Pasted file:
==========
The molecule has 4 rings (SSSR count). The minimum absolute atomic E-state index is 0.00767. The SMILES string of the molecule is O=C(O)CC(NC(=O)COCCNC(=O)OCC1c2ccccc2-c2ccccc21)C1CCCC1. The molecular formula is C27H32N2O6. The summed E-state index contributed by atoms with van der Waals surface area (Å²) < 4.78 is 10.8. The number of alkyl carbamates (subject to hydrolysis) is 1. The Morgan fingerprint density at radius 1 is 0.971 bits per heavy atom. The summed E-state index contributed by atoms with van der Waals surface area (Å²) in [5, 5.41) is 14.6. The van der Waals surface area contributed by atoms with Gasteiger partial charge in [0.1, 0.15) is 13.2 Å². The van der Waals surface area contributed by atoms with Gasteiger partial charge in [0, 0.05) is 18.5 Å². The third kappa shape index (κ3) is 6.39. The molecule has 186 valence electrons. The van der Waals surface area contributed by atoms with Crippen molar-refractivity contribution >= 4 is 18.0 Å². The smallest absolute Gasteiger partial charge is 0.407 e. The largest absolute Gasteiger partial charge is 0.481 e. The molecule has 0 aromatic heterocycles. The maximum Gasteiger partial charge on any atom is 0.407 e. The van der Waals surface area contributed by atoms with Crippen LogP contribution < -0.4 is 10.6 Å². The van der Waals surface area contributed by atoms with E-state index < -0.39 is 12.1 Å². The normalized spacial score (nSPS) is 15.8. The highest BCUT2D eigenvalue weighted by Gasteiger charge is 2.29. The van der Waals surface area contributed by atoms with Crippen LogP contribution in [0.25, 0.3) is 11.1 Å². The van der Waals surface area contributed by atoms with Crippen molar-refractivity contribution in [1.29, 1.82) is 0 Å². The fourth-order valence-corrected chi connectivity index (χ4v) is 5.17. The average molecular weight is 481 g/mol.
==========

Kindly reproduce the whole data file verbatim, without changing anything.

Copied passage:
The molecule has 4 rings (SSSR count). The minimum absolute atomic E-state index is 0.00767. The SMILES string of the molecule is O=C(O)CC(NC(=O)COCCNC(=O)OCC1c2ccccc2-c2ccccc21)C1CCCC1. The molecular formula is C27H32N2O6. The summed E-state index contributed by atoms with van der Waals surface area (Å²) < 4.78 is 10.8. The number of alkyl carbamates (subject to hydrolysis) is 1. The Morgan fingerprint density at radius 1 is 0.971 bits per heavy atom. The summed E-state index contributed by atoms with van der Waals surface area (Å²) in [5, 5.41) is 14.6. The van der Waals surface area contributed by atoms with Gasteiger partial charge in [0.1, 0.15) is 13.2 Å². The van der Waals surface area contributed by atoms with Gasteiger partial charge in [0, 0.05) is 18.5 Å². The third kappa shape index (κ3) is 6.39. The molecule has 186 valence electrons. The van der Waals surface area contributed by atoms with Crippen molar-refractivity contribution >= 4 is 18.0 Å². The smallest absolute Gasteiger partial charge is 0.407 e. The largest absolute Gasteiger partial charge is 0.481 e. The molecule has 0 aromatic heterocycles. The maximum Gasteiger partial charge on any atom is 0.407 e. The van der Waals surface area contributed by atoms with Crippen LogP contribution < -0.4 is 10.6 Å². The van der Waals surface area contributed by atoms with E-state index < -0.39 is 12.1 Å². The normalized spacial score (nSPS) is 15.8. The highest BCUT2D eigenvalue weighted by Gasteiger charge is 2.29. The van der Waals surface area contributed by atoms with Crippen LogP contribution in [0.25, 0.3) is 11.1 Å². The van der Waals surface area contributed by atoms with Crippen molar-refractivity contribution in [1.29, 1.82) is 0 Å². The fourth-order valence-corrected chi connectivity index (χ4v) is 5.17. The average molecular weight is 481 g/mol.